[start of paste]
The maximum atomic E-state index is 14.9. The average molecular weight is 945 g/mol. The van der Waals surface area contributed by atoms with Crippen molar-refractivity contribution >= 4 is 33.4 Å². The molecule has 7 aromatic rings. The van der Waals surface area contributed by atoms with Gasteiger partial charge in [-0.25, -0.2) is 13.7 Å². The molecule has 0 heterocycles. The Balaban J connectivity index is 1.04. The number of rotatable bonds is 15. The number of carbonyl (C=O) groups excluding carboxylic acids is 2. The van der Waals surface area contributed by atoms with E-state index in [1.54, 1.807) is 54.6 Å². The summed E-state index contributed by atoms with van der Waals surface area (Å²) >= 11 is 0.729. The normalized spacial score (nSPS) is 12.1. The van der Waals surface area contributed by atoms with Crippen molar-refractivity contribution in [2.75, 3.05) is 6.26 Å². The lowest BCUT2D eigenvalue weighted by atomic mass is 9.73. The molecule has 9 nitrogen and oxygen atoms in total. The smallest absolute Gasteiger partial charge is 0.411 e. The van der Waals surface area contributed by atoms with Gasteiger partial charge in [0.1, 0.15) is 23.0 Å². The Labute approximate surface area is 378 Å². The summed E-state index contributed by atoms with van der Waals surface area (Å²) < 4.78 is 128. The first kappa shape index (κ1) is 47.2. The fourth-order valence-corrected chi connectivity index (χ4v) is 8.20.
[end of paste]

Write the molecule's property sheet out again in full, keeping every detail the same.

The maximum atomic E-state index is 14.9. The average molecular weight is 945 g/mol. The van der Waals surface area contributed by atoms with Crippen molar-refractivity contribution >= 4 is 33.4 Å². The molecule has 7 aromatic rings. The van der Waals surface area contributed by atoms with Gasteiger partial charge in [-0.25, -0.2) is 13.7 Å². The molecule has 0 heterocycles. The Balaban J connectivity index is 1.04. The number of rotatable bonds is 15. The number of carbonyl (C=O) groups excluding carboxylic acids is 2. The van der Waals surface area contributed by atoms with E-state index in [1.54, 1.807) is 54.6 Å². The summed E-state index contributed by atoms with van der Waals surface area (Å²) >= 11 is 0.729. The normalized spacial score (nSPS) is 12.1. The van der Waals surface area contributed by atoms with Crippen molar-refractivity contribution in [2.75, 3.05) is 6.26 Å². The lowest BCUT2D eigenvalue weighted by atomic mass is 9.73. The molecule has 9 nitrogen and oxygen atoms in total. The smallest absolute Gasteiger partial charge is 0.411 e. The van der Waals surface area contributed by atoms with Gasteiger partial charge in [0.1, 0.15) is 23.0 Å². The Labute approximate surface area is 378 Å². The summed E-state index contributed by atoms with van der Waals surface area (Å²) < 4.78 is 128. The first kappa shape index (κ1) is 47.2. The fourth-order valence-corrected chi connectivity index (χ4v) is 8.20.